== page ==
As a result, it is hard to envision how the Coalition can offer anything short of the full NBN that will keep these independents happy, not least because the NBN – no matter its flaws – represents a concrete plan and commitment to providing rural areas with high-speed broadband.

By comparison, the Coalition plan is really no more than a vague list of policy preferences that leaves much of the heavy lifting to private players, which have little commercial interest in providing rural telecoms services. And it is hard to see how the Coalition can put together a serious plan in the weeks before the new government will be formed.

Moreover, although Oakeshott and Windsor have made public comments about potentially working on a new NBN plan that incorporated a greater wireless segment in order to lower the overall cost of rollout to rural areas, both MPs will be aware that diluting the NBN in such a way would be hugely dangerous from a political perspective. The NBN would provide equal access to households, and rural and regional voters will simply not accept funding a network that provides high-quality FTTH connections to urban areas – already served by HFC/DSL – but provides them with wireless broadband services offering variable quality.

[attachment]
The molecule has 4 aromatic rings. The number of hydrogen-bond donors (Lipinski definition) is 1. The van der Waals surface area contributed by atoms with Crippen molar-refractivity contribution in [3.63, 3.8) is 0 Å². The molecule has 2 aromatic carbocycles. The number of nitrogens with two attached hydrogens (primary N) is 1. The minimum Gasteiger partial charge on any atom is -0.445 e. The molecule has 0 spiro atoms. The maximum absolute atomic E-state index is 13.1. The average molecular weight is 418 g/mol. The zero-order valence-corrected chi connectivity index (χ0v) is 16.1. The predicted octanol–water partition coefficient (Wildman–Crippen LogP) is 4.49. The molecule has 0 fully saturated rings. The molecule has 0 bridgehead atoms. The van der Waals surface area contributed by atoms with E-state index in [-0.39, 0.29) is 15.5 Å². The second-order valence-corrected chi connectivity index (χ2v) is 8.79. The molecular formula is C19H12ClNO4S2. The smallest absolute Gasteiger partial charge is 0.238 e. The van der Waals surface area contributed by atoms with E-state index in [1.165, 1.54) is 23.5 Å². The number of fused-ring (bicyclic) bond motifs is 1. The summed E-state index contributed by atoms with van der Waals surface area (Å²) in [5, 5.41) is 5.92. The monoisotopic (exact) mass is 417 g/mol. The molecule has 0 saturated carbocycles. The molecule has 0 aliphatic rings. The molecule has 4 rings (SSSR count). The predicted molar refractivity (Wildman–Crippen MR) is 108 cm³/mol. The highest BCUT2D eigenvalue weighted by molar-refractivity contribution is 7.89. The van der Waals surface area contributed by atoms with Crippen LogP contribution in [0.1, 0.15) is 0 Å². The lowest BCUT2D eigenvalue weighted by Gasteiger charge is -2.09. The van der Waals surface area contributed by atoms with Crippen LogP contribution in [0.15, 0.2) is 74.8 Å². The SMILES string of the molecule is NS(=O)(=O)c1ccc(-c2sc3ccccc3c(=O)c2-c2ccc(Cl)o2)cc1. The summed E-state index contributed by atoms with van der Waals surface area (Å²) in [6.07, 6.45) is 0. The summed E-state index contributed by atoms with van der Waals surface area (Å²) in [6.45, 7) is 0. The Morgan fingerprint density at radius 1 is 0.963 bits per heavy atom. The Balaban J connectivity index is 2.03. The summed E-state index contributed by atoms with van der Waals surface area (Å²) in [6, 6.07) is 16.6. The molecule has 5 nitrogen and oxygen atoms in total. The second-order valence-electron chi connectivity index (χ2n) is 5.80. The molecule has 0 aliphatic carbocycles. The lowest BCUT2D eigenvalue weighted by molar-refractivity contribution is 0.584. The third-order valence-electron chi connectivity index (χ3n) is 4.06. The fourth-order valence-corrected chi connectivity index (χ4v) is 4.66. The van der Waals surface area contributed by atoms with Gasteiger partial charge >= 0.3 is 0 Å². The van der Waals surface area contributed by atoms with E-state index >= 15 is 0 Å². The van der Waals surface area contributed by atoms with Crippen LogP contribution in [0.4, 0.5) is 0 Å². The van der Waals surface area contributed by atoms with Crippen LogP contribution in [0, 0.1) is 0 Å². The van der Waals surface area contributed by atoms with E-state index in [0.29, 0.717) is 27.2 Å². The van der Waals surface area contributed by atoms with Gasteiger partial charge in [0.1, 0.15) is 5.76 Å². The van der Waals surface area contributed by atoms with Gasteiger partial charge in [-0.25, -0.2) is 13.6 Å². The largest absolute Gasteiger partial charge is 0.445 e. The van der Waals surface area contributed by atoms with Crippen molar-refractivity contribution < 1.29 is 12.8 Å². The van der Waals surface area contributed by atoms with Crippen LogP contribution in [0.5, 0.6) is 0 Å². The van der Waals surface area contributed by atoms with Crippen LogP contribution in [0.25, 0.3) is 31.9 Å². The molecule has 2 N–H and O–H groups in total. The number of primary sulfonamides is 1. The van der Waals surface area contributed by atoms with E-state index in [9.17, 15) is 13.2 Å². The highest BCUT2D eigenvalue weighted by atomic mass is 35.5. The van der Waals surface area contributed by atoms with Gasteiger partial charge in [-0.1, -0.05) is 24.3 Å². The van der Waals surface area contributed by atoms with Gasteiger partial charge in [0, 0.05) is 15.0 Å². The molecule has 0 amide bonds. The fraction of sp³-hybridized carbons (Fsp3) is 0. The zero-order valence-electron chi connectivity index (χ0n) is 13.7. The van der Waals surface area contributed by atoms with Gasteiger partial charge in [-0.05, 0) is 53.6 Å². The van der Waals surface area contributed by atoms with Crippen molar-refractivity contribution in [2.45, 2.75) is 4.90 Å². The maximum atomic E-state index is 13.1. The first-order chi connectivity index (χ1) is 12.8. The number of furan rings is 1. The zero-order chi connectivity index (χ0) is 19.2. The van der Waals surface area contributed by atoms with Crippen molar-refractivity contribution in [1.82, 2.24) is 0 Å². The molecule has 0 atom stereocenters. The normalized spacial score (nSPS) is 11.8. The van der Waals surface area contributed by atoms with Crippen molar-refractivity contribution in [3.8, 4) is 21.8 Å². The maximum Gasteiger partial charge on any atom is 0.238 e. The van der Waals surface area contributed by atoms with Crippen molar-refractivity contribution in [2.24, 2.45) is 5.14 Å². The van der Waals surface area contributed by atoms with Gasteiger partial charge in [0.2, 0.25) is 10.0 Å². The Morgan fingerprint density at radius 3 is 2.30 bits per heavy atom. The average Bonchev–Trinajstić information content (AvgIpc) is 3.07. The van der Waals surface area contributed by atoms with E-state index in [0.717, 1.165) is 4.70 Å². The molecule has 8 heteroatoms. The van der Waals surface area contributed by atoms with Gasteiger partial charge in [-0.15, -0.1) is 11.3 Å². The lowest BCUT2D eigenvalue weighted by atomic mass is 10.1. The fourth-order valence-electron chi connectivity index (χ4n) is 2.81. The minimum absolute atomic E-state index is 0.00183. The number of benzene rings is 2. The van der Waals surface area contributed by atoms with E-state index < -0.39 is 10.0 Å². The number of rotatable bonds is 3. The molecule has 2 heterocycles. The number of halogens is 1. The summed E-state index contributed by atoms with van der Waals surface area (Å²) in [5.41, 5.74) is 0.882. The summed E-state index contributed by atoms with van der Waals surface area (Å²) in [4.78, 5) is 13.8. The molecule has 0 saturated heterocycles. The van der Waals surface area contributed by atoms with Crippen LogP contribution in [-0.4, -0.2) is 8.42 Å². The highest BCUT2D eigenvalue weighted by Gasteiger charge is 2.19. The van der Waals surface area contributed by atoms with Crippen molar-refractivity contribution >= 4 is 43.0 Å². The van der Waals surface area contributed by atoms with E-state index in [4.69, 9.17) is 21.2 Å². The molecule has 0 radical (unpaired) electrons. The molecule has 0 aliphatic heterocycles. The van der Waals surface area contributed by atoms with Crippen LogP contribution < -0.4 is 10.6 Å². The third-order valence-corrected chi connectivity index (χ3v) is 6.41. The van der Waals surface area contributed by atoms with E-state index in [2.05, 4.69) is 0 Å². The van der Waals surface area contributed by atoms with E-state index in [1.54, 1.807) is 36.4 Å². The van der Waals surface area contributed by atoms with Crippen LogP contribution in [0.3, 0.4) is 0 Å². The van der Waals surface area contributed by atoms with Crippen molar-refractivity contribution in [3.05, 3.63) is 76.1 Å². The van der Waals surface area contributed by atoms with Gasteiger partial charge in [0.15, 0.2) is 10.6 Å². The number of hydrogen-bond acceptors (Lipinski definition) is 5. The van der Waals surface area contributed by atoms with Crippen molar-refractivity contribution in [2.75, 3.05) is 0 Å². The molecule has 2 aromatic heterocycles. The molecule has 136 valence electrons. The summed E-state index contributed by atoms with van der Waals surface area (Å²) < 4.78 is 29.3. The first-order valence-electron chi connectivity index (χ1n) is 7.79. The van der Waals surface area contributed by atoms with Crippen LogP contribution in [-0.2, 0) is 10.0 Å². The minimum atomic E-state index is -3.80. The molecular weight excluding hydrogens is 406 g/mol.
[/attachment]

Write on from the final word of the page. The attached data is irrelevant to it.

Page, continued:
As a result, the three independents – although serving notionally conservative electorates – will find it difficult to return home with a deal that dilutes the NBN with a significantly increased portion of wireless connectivity, because rural voters have already been promised FTTH connectivity and will not be happy if it is replaced by a wireless offering that remains more theoretic than actual.